- The Washington Times - Thursday, April 12, 2001


BOSTON A couple of hours before last night's game at Fenway Park, Baltimore Orioles manager Mike Hargrove sat and pondered the possibility of a second straight short outing by one of his starting pitchers.
Sidney Ponson had gone just 3 1/3 innings the day before, exposing the Orioles' six-man bullpen and leaving Willis Roberts as the only available long reliever last night against the Boston Red Sox.
So when Hargrove went to the mound to pull starter Jason Johnson in the bottom of the fifth inning, he had to be somewhat concerned about the prospects of putting the game into the hands of a 25-year-old rookie reliever.
One brilliant and possibly bullpen-saving appearance later, Roberts had proved his value to Hargrove, to the Orioles and perhaps to the two major league franchises that once gave up on him.
The fireballing right-hander tossed four scoreless innings, struck out seven and worked out of several jams to earn his first career win in Baltimore's 5-4 victory.
"He did a terrific job," pitching coach Mark Wiley said. "That was one of those games where you bend but don't break."
Roberts, who lost the spring battle for the No. 5 spot in the rotation to veteran Chuck McElroy, showed he could be quite effective out of the bullpen. He entered in the bottom of the fifth, after Johnson walked two straight batters, but quickly got out of the jam by inducing Jose Offerman into a 4-6-3 double play and striking out Carl Everett on a tough split-finger fastball.
"I'll work with his stuff every day," catcher Brook Fordyce said. "He hit his spots, had some nasty splits and pitched his way out of it. You tip your hat to him. It was a tough situation."
A castoff by the Cincinnati Reds' and Detroit Tigers' farm systems who signed with Baltimore as a six-year minor-league free agent, Roberts escaped from another dicey situation in the sixth. Manny Ramirez and Troy O'Leary singled to open the inning, but Roberts struck out Jason Varitek and got Shea Hillenbrand to ground into a force out. Brian Daubach walked to load the bases, but Roberts silenced the crowd of 26,302 by whiffing pinch-hitter Scott Hatteberg on a 97-mph fastball.
"When I come into a game, I do my job," said the Dominican native, who has pitched 6 2/3 scoreless innings this season. "I don't mind [not starting]. I'll work in the bullpen to try to do the same thing."
Roberts' stellar effort nearly went for naught. Closer Ryan Kohlmeier came in to pitch the ninth with the Orioles up 5-3, but promptly gave up a double off the Green Monster to Daubach. Daubach then scored when Brady Anderson a defensive replacement in right field for Jeff Conine misplayed Trot Nixon's line drive, letting it go over his head for a ground-rule double.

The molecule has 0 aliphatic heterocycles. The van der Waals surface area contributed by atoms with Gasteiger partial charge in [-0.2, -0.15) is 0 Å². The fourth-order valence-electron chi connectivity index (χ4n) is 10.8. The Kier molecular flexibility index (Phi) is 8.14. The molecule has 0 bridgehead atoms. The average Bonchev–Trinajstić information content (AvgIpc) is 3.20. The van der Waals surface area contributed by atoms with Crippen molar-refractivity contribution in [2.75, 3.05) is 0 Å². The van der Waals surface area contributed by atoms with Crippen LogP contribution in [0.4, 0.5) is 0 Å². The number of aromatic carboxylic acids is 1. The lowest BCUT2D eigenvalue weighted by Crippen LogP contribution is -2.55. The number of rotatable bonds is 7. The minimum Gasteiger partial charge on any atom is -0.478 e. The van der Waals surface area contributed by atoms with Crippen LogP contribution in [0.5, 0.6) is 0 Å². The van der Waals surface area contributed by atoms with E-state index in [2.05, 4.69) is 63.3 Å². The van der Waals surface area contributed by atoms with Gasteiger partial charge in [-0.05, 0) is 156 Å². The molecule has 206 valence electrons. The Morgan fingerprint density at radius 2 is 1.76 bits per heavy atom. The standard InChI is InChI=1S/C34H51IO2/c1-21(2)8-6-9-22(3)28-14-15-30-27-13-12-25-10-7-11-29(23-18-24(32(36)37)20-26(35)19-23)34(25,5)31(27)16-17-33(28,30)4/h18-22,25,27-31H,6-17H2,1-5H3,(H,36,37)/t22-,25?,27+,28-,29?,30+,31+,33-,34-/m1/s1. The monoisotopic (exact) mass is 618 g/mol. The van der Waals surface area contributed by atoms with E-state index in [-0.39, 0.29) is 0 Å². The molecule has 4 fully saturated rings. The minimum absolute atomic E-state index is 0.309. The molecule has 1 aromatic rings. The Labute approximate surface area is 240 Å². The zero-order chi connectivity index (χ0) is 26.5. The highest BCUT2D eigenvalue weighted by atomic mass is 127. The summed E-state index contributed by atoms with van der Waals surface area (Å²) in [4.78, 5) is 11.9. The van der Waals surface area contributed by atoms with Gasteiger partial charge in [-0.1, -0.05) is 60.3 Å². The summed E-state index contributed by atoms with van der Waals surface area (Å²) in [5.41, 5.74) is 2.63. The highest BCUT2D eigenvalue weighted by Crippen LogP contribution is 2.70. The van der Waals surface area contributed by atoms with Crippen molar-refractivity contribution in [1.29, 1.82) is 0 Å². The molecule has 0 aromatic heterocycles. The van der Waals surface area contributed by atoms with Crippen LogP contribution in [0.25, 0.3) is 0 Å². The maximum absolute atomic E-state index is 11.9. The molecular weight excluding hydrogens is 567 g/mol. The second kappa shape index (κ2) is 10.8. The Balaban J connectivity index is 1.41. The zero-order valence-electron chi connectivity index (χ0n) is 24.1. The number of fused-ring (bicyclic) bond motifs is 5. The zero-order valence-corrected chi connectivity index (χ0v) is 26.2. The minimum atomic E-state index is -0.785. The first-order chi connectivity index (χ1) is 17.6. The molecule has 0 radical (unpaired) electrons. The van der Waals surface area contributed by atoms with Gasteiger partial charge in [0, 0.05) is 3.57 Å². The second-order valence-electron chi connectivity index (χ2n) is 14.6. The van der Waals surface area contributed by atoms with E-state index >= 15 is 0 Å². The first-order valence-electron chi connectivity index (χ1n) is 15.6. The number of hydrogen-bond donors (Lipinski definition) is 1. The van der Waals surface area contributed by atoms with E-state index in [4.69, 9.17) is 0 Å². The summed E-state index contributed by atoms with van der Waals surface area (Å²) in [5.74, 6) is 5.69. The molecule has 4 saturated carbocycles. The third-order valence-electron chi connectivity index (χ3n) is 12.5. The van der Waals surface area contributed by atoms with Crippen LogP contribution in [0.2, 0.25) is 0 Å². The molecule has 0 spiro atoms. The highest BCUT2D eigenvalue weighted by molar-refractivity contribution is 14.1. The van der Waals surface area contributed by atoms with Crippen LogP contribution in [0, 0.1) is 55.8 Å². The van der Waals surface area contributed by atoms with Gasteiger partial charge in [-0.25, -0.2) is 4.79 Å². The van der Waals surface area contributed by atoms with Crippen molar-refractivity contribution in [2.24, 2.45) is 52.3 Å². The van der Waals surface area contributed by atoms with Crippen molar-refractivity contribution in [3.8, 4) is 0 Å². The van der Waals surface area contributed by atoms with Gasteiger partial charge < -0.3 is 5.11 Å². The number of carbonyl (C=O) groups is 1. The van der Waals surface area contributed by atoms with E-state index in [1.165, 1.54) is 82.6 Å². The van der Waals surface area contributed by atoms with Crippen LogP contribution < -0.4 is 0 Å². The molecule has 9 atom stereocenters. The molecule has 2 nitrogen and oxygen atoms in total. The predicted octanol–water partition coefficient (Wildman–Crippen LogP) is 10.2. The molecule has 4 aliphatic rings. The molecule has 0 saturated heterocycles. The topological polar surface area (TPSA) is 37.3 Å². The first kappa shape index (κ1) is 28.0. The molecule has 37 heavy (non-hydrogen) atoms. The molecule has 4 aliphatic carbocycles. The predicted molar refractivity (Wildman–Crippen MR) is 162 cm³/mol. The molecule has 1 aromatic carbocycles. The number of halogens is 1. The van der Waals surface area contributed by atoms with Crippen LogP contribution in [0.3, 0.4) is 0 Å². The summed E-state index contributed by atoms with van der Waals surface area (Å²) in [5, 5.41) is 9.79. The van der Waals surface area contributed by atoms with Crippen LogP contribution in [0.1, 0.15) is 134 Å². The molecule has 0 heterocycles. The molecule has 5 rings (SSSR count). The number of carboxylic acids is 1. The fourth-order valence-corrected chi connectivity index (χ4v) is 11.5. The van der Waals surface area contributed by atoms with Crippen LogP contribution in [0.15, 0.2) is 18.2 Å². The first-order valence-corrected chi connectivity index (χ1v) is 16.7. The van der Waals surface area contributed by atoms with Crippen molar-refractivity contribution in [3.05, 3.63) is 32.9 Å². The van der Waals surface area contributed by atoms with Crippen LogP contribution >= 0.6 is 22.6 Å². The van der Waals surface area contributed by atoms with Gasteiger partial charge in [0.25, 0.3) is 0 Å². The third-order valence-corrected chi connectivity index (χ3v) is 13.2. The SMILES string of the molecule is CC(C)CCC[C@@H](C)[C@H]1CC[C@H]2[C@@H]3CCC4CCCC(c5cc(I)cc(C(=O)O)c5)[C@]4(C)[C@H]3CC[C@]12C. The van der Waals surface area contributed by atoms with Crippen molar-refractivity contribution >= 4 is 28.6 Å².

Kohlmeier, who converted 13 of 14 saves last fall, walked Offerman, then got Everett to ground out before intentionally walking Manny Ramirez to load the bases with two outs.
Hargrove surprised some by pulling his closer in favor of Buddy Groom in order to get a lefty-lefty matchup against O'Leary. Groom made the move pay off by getting O'Leary to ground out to second, ending the game and putting the Orioles' record (4-4) back at the .500-mark.
"I didn't like the matchup with Kohlmeier [against O'Leary]," Hargrove said. "We saved Buddy in case we needed him later in the inning."
"I've been with Grover a long time, and we put people in roles," said Wiley, Hargrove's former pitching coach in Cleveland. "Everybody has their jobs, and they did them tonight."
With his team mired in a season-long offensive funk, Hargrove shook up his lineup for last night's game, a move that proved fortuitous.
Delino DeShields, batting leadoff for the first time this season, drew four straight balls off Frank Castillo (0-1) to open the game, then scored on Chris Richard's double down the right field line. Conine added an RBI single, followed by doubles from David Segui and Cal Ripken, who had combined for four hits through the first seven games of the year.
The four-run first inning proved to be Baltimore's biggest offensive outburst of the young season, though it struggled to produce much else the rest of the night. After knocking out Castillo in the fourth, the Orioles managed just one hit off relievers Pete Schourek and Rich Garces.
They found a way to add an important insurance run in the top of the ninth when Anderson singled and went all the way to third on a Nixon error in right field. Ripken drove him in with a sacrifice fly, his second RBI of the game.
The only disappointment for the Orioles was Johnson's uninspired outing. The 27-year-old right-hander had looked sharp in all six of his spring training starts, then pitched 8 1/3 strong innings in his regular-season debut last Thursday against the Red Sox.
But Johnson looked out of sync from the start last night, giving up three runs on six hits with three walks before being pulled in the bottom of the fifth.
"I thought he overthrew everything," Hargrove said. "He didn't relax. He tried to be too nasty, and he doesn't have to be."

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